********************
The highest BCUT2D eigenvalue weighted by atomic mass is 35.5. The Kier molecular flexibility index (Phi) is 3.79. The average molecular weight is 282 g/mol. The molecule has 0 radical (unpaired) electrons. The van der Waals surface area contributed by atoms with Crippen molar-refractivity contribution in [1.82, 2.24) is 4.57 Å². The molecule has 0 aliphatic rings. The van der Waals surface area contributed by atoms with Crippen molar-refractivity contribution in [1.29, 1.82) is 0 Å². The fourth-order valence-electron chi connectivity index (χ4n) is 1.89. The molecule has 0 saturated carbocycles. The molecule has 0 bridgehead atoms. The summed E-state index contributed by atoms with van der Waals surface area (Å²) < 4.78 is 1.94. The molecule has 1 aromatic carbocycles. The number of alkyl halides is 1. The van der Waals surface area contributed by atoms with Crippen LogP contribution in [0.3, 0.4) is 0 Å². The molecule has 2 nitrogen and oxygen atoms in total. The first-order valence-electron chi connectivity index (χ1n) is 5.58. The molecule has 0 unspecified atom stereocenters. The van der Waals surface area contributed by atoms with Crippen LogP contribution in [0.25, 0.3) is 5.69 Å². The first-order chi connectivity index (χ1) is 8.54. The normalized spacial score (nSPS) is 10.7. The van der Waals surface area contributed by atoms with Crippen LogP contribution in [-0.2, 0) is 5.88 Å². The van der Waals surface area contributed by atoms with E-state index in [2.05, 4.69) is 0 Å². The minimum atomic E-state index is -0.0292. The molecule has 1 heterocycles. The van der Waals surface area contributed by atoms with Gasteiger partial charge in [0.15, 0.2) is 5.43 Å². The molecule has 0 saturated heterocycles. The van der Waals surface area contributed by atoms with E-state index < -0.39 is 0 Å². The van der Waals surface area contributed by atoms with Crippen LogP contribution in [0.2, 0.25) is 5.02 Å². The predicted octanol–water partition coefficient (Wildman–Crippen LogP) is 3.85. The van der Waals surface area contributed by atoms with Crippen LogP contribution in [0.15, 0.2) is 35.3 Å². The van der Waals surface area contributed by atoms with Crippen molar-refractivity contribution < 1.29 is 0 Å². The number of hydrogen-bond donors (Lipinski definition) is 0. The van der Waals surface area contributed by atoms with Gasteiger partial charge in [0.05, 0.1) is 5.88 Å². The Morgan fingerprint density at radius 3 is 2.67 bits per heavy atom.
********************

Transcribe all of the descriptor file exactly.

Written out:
The highest BCUT2D eigenvalue weighted by atomic mass is 35.5. The Kier molecular flexibility index (Phi) is 3.79. The average molecular weight is 282 g/mol. The molecule has 0 radical (unpaired) electrons. The van der Waals surface area contributed by atoms with Crippen molar-refractivity contribution in [1.82, 2.24) is 4.57 Å². The molecule has 0 aliphatic rings. The van der Waals surface area contributed by atoms with Crippen molar-refractivity contribution in [1.29, 1.82) is 0 Å². The fourth-order valence-electron chi connectivity index (χ4n) is 1.89. The molecule has 0 saturated carbocycles. The molecule has 0 bridgehead atoms. The summed E-state index contributed by atoms with van der Waals surface area (Å²) < 4.78 is 1.94. The molecule has 1 aromatic carbocycles. The number of alkyl halides is 1. The van der Waals surface area contributed by atoms with Crippen LogP contribution in [0.3, 0.4) is 0 Å². The molecule has 2 nitrogen and oxygen atoms in total. The first-order valence-electron chi connectivity index (χ1n) is 5.58. The molecule has 0 unspecified atom stereocenters. The van der Waals surface area contributed by atoms with Crippen LogP contribution in [0.25, 0.3) is 5.69 Å². The first-order chi connectivity index (χ1) is 8.54. The normalized spacial score (nSPS) is 10.7. The van der Waals surface area contributed by atoms with Crippen LogP contribution in [-0.2, 0) is 5.88 Å². The van der Waals surface area contributed by atoms with E-state index in [2.05, 4.69) is 0 Å². The minimum atomic E-state index is -0.0292. The molecule has 1 heterocycles. The van der Waals surface area contributed by atoms with Gasteiger partial charge in [0.15, 0.2) is 5.43 Å². The molecule has 0 saturated heterocycles. The van der Waals surface area contributed by atoms with E-state index < -0.39 is 0 Å². The van der Waals surface area contributed by atoms with Crippen LogP contribution in [0.2, 0.25) is 5.02 Å². The predicted octanol–water partition coefficient (Wildman–Crippen LogP) is 3.85. The van der Waals surface area contributed by atoms with Crippen LogP contribution in [0.15, 0.2) is 35.3 Å². The van der Waals surface area contributed by atoms with Crippen molar-refractivity contribution < 1.29 is 0 Å². The number of hydrogen-bond donors (Lipinski definition) is 0. The van der Waals surface area contributed by atoms with Gasteiger partial charge in [0.05, 0.1) is 5.88 Å². The Morgan fingerprint density at radius 3 is 2.67 bits per heavy atom.